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Kadaga Moves to Mend Fences With Media

In what appears to be a softening tone after the recent attacks on the media, Kadaga has likened the relationship between Parliament and the media to two pumpkins that are near each other and they continue to collide sometimes. This collision is not because they are enemies.
Speaker Rebecca Kadaga
Speaker Rebecca Kadaga has called for a healthy working relationship with the media.

In what appears to be a softening tone after the recent attacks on the media, Kadaga has likened the relationship between Parliament and the media to two pumpkins that are near each other and they continue to collide sometimes. This collision is not because they are enemies.

At a breakfast meeting with various editors at Hotel Africana today, Kadaga called on the media to give parliament credit where its due and criticize when necessary.

Returning to the stories of September 2016, the Ugandan North American Association (UNAA) trip for Members of Parliament (MPs), the vehicles and the money for burial of a member, Kadaga says the media behaved as though they were taken over by a mafia group.

Kadaga charged, "You are behaving unprofessionally. You have been taken over by mafias."

She said some media houses, like New Vision hide stories about her in the inside pages, usually days after the event has taken place.

She outlined some of the work the 10th Parliament has done including recovery of billions of shillings in Uganda National Roads Authority (UNRA) money that had been kept on fixed deposit accounts for four years.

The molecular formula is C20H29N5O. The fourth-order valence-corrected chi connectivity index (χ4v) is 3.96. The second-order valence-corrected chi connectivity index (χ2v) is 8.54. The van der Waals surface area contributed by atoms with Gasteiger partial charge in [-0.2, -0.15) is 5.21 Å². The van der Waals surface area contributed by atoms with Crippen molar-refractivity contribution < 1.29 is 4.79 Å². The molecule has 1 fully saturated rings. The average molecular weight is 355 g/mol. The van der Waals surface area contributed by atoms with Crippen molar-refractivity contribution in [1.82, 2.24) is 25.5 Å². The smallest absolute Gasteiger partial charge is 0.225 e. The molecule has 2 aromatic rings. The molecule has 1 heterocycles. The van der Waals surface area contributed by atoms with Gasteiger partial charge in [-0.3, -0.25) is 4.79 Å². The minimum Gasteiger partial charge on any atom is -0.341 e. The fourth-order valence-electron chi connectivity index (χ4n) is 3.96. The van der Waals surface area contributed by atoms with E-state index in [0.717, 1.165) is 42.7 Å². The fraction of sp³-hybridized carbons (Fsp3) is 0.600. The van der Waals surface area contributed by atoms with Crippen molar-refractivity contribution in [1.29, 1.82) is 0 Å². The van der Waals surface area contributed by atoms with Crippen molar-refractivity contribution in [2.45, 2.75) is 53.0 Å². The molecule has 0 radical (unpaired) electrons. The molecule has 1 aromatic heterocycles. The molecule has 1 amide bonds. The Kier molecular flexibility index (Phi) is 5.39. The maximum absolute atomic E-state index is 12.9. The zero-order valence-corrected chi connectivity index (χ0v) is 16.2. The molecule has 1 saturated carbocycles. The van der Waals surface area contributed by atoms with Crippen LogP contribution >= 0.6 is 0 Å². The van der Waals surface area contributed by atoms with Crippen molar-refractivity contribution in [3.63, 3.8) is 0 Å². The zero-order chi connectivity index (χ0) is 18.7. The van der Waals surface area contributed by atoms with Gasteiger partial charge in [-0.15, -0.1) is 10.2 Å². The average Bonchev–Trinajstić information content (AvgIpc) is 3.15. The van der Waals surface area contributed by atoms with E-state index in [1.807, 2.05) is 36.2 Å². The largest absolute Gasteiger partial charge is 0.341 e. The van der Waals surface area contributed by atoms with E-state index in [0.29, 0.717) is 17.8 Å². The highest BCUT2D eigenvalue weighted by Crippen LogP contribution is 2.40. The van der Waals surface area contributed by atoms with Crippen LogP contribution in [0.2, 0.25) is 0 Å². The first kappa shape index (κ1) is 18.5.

Commissioner Cecilia Ogwal added that, "Patriotism is not taught. We all need to know. I can't punch Museveni. We disagree but I know he is my president. You must be mindful of the fact that whatever affects Parliament affects the media. We are like identical twins."

Ogwal said that, " If you don't defend us who will defend you. I hope the media will this time give us a Christmas package. All of you had conspired to switch off Parliament. We are with you and ready to work with you...today and tomorrow."

Charles Odoobo Bichachi, the managing editor of Daily Monitor told Kadaga that journalists strive to report objectively at all times and that when they go wrong, they are quick to make corrections.

Maurice Mugisha, the News Manager at NTV told the speaker that the media is there to do its work, not to public relations for news makers.

This meeting comes two months after the Speaker ordered the rules committee to summon editors from The Observer, Uganda Radio Network, Daily Monitor, The New Vision and The Red Pepper over what MPs called biased reporting. While The New Vision editor in chief, Barbara Kaija, appeared before the rules committee, the other editors declined the invitation arguing that summoning the media was outside the functions of parliament.

The alleged negative coverage related to delegations sent by parliament to attend the Uganda North American Association (UNAA), where it was reported that up to 78 MPs were sponsored by the House to attend the event in the USA. The speaker today insisted that Parliament sponsored only 27 MPs, noting that the media did not make corrections even after she had told them.

The other stories of contention related to the purchase of new cars for Legislators, something she says was blown out of proportion. She noted today that there is nothing new in buying cars for MPs since ministers, permanent secretaries and commissioners get new cars every five years.

On the issue of budgeting for funerals of Members of Parliament, one of those that created friction between the media and legislators, Kadaga said it was normal. "If no one dies, the money will not be spent," she said.

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